Fig. 5.7. Informed consent for nonablative resurfacing
3 J/cm2 with a 7-mm spot size does not effectively target vasculature. When the laser is used with a 5-mm spot size and higher fluences, vas-culature can also be treated.
The most commonly used 1320-nm Nd:YAG laser is used with a spray cooling device that provides not only pre-, but also mid- and post-cooling of the epidermis to allow for a more superficial level of skin treatment. A temperature sensor reads the surface heat generated by a test pulse and the goal is to keep it in the 40°C to 45°C range. Energy settings are then set accordingly. Although originally done with a single pass, three passes are now recommended utilizing a precooling pass, a midcooling pass, and a postcooling pass. The precooling pass is performed at 30 ms cooling duration with a flu-ence range of 14-18 J/cm2, which is based on temperature sensor readings. The midcooling pass is used in combination with pre- and post-cooling at the following settings: 5-ms precool, 5-ms midcool, and 20-ms postcool at 17 J/cm2. The postcooling pass fluences are adjusted based on temperature sensor readings and range from 13 to 17 J/cm2 with a 30-ms postcool duration.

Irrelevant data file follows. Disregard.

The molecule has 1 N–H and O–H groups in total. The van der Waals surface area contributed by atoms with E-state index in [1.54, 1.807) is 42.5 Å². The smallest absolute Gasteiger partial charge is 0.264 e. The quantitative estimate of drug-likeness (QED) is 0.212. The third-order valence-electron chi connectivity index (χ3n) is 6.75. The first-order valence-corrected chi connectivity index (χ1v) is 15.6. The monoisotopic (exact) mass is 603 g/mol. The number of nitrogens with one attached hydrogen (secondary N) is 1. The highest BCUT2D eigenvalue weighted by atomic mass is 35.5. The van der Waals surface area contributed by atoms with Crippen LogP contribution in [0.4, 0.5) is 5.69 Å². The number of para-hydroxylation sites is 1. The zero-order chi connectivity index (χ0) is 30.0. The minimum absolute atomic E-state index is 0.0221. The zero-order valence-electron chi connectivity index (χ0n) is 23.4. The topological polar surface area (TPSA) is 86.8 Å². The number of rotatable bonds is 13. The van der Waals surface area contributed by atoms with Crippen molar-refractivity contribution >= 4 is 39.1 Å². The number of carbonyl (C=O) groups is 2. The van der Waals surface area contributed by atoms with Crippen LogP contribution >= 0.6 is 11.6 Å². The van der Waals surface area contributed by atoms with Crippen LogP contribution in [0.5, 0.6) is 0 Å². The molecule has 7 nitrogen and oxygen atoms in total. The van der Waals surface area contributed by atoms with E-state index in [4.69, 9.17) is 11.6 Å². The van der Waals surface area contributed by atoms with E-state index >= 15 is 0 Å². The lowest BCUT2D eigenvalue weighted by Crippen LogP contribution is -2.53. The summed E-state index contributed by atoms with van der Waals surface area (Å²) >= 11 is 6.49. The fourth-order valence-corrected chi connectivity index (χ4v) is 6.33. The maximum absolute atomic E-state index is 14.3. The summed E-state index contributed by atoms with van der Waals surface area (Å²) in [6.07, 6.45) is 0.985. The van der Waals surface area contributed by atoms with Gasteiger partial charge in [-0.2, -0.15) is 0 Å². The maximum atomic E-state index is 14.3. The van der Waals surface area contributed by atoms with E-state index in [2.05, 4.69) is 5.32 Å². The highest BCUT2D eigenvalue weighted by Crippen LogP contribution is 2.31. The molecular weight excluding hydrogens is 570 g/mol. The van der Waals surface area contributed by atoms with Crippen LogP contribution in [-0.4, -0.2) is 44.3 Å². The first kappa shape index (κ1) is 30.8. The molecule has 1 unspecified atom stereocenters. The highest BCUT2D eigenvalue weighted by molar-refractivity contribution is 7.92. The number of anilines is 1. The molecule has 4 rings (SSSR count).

The 1450-nm midinfrared laser has greater water absorption so changes noted are more superficial. This may be more advantageous in targeting dermal solar damage, which typically involves the superficial dermis. It is used with a similar dynamic cooling device that protects the epidermis while depositing the heat in the dermis. When used for nonablative rejuvenation, the larger 6-mm hand piece is used typically at 10-16 J/cm2 with cooling at 25-35 ms. To target a specific lesion, as in sebaceous hyper-plasia, the 4-mm spot is used and the fluence is increased to 17-18 J/cm2 and cooling is decreased to 30 ms. Larger lesions can even be double pulsed.
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